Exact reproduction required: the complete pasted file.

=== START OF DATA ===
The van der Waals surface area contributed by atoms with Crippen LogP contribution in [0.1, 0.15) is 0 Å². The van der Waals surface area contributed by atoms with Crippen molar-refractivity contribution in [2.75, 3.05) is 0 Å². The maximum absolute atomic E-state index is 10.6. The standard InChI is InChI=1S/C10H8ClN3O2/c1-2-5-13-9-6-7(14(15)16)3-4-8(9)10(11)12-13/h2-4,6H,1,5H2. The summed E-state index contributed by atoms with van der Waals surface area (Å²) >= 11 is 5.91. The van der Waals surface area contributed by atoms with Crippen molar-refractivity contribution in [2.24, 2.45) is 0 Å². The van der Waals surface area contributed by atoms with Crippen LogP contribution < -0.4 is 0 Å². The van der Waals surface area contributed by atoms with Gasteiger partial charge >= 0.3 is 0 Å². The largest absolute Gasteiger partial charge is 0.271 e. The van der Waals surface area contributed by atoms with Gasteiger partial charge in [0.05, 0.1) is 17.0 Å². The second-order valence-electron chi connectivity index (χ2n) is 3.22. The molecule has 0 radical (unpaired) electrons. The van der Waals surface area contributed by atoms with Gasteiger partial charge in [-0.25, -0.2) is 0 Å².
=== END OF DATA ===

The van der Waals surface area contributed by atoms with Crippen LogP contribution in [0.1, 0.15) is 0 Å². The van der Waals surface area contributed by atoms with Crippen molar-refractivity contribution in [2.75, 3.05) is 0 Å². The maximum absolute atomic E-state index is 10.6. The standard InChI is InChI=1S/C10H8ClN3O2/c1-2-5-13-9-6-7(14(15)16)3-4-8(9)10(11)12-13/h2-4,6H,1,5H2. The summed E-state index contributed by atoms with van der Waals surface area (Å²) >= 11 is 5.91. The van der Waals surface area contributed by atoms with Crippen molar-refractivity contribution in [2.24, 2.45) is 0 Å². The van der Waals surface area contributed by atoms with Crippen LogP contribution < -0.4 is 0 Å². The van der Waals surface area contributed by atoms with Gasteiger partial charge >= 0.3 is 0 Å². The largest absolute Gasteiger partial charge is 0.271 e. The van der Waals surface area contributed by atoms with Gasteiger partial charge in [0.05, 0.1) is 17.0 Å². The second-order valence-electron chi connectivity index (χ2n) is 3.22. The molecule has 0 radical (unpaired) electrons. The van der Waals surface area contributed by atoms with Gasteiger partial charge in [-0.25, -0.2) is 0 Å².